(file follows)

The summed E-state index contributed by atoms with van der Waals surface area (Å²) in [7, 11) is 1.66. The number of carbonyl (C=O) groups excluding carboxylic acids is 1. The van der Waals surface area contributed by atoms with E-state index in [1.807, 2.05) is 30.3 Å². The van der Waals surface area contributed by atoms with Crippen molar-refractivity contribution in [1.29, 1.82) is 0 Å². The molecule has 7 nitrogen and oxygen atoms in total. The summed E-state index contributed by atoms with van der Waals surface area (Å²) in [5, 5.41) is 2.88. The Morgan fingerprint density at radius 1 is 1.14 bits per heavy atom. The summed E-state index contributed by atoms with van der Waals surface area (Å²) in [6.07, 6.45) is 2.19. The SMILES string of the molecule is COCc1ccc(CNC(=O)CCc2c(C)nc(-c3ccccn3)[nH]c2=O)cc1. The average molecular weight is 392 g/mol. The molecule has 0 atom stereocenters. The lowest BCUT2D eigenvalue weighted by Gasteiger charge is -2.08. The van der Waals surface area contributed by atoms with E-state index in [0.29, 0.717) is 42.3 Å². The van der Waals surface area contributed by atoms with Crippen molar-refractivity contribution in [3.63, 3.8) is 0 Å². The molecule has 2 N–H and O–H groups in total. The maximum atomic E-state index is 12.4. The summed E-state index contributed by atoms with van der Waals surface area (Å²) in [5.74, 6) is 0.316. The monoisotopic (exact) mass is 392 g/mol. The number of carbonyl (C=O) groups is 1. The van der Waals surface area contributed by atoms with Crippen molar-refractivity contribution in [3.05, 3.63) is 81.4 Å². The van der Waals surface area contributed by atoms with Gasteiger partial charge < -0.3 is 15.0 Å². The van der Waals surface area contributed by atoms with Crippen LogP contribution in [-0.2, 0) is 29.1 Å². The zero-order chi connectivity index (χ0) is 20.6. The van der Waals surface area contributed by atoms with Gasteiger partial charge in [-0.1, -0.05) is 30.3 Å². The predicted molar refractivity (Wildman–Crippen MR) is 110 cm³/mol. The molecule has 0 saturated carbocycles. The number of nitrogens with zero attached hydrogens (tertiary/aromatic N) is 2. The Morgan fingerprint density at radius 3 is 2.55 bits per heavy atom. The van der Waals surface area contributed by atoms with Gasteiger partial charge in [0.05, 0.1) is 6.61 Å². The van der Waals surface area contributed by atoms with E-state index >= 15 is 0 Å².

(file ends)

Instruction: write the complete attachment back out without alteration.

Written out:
The summed E-state index contributed by atoms with van der Waals surface area (Å²) in [7, 11) is 1.66. The number of carbonyl (C=O) groups excluding carboxylic acids is 1. The van der Waals surface area contributed by atoms with E-state index in [1.807, 2.05) is 30.3 Å². The van der Waals surface area contributed by atoms with Crippen molar-refractivity contribution in [1.29, 1.82) is 0 Å². The molecule has 7 nitrogen and oxygen atoms in total. The summed E-state index contributed by atoms with van der Waals surface area (Å²) in [5, 5.41) is 2.88. The Morgan fingerprint density at radius 1 is 1.14 bits per heavy atom. The summed E-state index contributed by atoms with van der Waals surface area (Å²) in [6.07, 6.45) is 2.19. The SMILES string of the molecule is COCc1ccc(CNC(=O)CCc2c(C)nc(-c3ccccn3)[nH]c2=O)cc1. The average molecular weight is 392 g/mol. The molecule has 0 atom stereocenters. The lowest BCUT2D eigenvalue weighted by Gasteiger charge is -2.08. The van der Waals surface area contributed by atoms with E-state index in [0.29, 0.717) is 42.3 Å². The van der Waals surface area contributed by atoms with Crippen molar-refractivity contribution in [3.63, 3.8) is 0 Å². The molecule has 2 N–H and O–H groups in total. The maximum atomic E-state index is 12.4. The summed E-state index contributed by atoms with van der Waals surface area (Å²) in [5.74, 6) is 0.316. The monoisotopic (exact) mass is 392 g/mol. The number of carbonyl (C=O) groups is 1. The van der Waals surface area contributed by atoms with Crippen molar-refractivity contribution in [3.05, 3.63) is 81.4 Å². The van der Waals surface area contributed by atoms with Gasteiger partial charge < -0.3 is 15.0 Å². The van der Waals surface area contributed by atoms with Crippen LogP contribution in [-0.2, 0) is 29.1 Å². The zero-order chi connectivity index (χ0) is 20.6. The van der Waals surface area contributed by atoms with Gasteiger partial charge in [-0.1, -0.05) is 30.3 Å². The predicted molar refractivity (Wildman–Crippen MR) is 110 cm³/mol. The molecule has 0 saturated carbocycles. The number of nitrogens with zero attached hydrogens (tertiary/aromatic N) is 2. The Morgan fingerprint density at radius 3 is 2.55 bits per heavy atom. The van der Waals surface area contributed by atoms with Gasteiger partial charge in [0.05, 0.1) is 6.61 Å². The van der Waals surface area contributed by atoms with E-state index >= 15 is 0 Å².